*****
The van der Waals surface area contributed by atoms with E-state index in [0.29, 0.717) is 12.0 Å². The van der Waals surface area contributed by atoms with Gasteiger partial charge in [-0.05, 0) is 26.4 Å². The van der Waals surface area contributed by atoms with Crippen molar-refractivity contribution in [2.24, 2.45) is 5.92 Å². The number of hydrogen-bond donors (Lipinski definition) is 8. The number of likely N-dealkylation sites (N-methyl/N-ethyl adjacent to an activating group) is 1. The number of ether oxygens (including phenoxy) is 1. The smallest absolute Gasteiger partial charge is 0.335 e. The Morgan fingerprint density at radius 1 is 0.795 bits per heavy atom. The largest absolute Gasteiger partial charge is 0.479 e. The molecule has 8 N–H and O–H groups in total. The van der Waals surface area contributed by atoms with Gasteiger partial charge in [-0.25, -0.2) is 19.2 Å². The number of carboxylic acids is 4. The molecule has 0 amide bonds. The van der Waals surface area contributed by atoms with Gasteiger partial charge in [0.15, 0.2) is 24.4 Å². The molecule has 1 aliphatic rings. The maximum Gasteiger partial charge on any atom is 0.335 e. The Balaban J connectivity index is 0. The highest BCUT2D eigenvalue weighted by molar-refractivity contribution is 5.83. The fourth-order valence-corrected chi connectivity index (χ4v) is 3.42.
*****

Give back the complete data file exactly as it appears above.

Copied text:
The van der Waals surface area contributed by atoms with E-state index in [0.29, 0.717) is 12.0 Å². The van der Waals surface area contributed by atoms with Gasteiger partial charge in [-0.05, 0) is 26.4 Å². The van der Waals surface area contributed by atoms with Crippen molar-refractivity contribution in [2.24, 2.45) is 5.92 Å². The number of hydrogen-bond donors (Lipinski definition) is 8. The number of likely N-dealkylation sites (N-methyl/N-ethyl adjacent to an activating group) is 1. The number of ether oxygens (including phenoxy) is 1. The smallest absolute Gasteiger partial charge is 0.335 e. The Morgan fingerprint density at radius 1 is 0.795 bits per heavy atom. The largest absolute Gasteiger partial charge is 0.479 e. The molecule has 8 N–H and O–H groups in total. The van der Waals surface area contributed by atoms with Gasteiger partial charge in [-0.25, -0.2) is 19.2 Å². The number of carboxylic acids is 4. The molecule has 0 amide bonds. The van der Waals surface area contributed by atoms with Gasteiger partial charge in [0.15, 0.2) is 24.4 Å². The molecule has 1 aliphatic rings. The maximum Gasteiger partial charge on any atom is 0.335 e. The Balaban J connectivity index is 0. The highest BCUT2D eigenvalue weighted by molar-refractivity contribution is 5.83. The fourth-order valence-corrected chi connectivity index (χ4v) is 3.42.